The common treatment options for cardiomyopathy, or heart muscle disease, are dependent on whether the patient has hypertrophic, dilated or restrictive cardiomyopathy. Treatments may involve changes in lifestyle, different medications, surgical and non-surgical procedures and a heart transplant. In some cases, cardiomyopathy patients who do not present any symptoms may not require any type of treatment, states the National Institute of Health's National Heart, Lung, and Blood Institute.
Cardiomyopathy is an abnormality of the heart muscle in which it can become larger, thicker or the ventricles may get stiffer. Dilated cardiomyopathy involves the dilation of the heart muscle that leads to an enlarged heart chamber. Symptoms of dilated cardiomyopathy, such as fluid buildup, hypertension and a fast heart rate, may be treated with prescribed medications, notes Mayo Clinic. The surgical implantation of either a cardioverter defibrillator or pacemaker is another possible option.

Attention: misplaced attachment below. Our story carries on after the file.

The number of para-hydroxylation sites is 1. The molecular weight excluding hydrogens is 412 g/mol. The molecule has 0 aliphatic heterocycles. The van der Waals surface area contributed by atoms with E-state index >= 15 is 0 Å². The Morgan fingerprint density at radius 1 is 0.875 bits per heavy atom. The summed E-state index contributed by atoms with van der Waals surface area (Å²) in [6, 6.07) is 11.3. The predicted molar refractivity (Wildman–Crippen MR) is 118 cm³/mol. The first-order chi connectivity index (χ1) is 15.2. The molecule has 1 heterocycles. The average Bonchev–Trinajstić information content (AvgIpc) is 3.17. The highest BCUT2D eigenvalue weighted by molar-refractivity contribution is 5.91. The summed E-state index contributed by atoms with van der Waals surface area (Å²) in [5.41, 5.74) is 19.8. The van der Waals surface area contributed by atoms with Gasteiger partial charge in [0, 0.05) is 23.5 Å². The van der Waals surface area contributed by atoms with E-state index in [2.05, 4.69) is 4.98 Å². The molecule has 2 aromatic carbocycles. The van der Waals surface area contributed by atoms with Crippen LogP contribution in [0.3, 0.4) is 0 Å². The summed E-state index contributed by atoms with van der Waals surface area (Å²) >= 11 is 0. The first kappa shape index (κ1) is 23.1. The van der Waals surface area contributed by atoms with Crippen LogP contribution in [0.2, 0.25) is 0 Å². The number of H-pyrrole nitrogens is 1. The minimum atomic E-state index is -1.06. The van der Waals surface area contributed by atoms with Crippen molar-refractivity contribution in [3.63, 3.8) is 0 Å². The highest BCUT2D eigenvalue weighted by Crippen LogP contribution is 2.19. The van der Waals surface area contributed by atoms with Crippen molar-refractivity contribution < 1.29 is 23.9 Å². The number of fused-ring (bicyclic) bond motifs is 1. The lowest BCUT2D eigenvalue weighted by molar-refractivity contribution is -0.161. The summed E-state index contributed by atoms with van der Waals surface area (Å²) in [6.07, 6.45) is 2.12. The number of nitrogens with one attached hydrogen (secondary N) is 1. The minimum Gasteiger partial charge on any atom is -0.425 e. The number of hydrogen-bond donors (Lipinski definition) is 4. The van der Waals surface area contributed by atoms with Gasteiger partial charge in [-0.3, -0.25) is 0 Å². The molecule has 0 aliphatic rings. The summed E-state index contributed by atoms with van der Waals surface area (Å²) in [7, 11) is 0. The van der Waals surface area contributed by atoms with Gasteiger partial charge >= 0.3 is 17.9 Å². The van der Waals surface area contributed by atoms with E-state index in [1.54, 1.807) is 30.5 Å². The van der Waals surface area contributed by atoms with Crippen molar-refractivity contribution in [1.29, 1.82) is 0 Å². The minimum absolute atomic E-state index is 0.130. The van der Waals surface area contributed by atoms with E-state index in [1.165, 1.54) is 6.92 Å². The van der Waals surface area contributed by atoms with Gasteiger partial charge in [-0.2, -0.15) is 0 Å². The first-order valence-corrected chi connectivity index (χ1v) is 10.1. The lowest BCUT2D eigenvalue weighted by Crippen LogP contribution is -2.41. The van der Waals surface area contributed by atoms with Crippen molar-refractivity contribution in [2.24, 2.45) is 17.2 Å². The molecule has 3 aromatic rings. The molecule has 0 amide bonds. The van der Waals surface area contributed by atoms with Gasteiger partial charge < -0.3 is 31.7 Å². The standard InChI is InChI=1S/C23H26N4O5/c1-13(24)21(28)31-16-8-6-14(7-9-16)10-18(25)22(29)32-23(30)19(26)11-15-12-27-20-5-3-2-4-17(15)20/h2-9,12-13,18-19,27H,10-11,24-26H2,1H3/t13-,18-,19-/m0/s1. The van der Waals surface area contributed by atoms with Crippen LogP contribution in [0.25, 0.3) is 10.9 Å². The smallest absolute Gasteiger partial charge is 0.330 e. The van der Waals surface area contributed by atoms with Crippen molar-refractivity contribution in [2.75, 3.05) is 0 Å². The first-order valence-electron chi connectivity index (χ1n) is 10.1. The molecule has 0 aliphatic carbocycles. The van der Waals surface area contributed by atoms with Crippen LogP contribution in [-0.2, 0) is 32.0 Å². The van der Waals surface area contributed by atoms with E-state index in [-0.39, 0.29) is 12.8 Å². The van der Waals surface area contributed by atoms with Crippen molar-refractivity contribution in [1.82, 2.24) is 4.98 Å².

Hypertrophic cardiomyopathy occurs when there is thickening of the heart muscles located between the ventricles. This can cause symptoms such as chest pain and arrhythmia. For regulating heart rhythm, medicines may be prescribed. A septal myectomy procedure to excise sections of the thickened muscle may be necessary. A non-surgical procedure called septal ablation may be useful to remove thickened muscle through an injection of alcohol into the affected heart area.
Restrictive cardiomyopathy involves a stiffening of the heart ventricles that can cause heart failure, states Cleveland Clinic. To treat this condition, doctors can recommend lifestyle changes and medications for any symptoms. In cases where patients have severe heart failure, a heart transplant can be an option.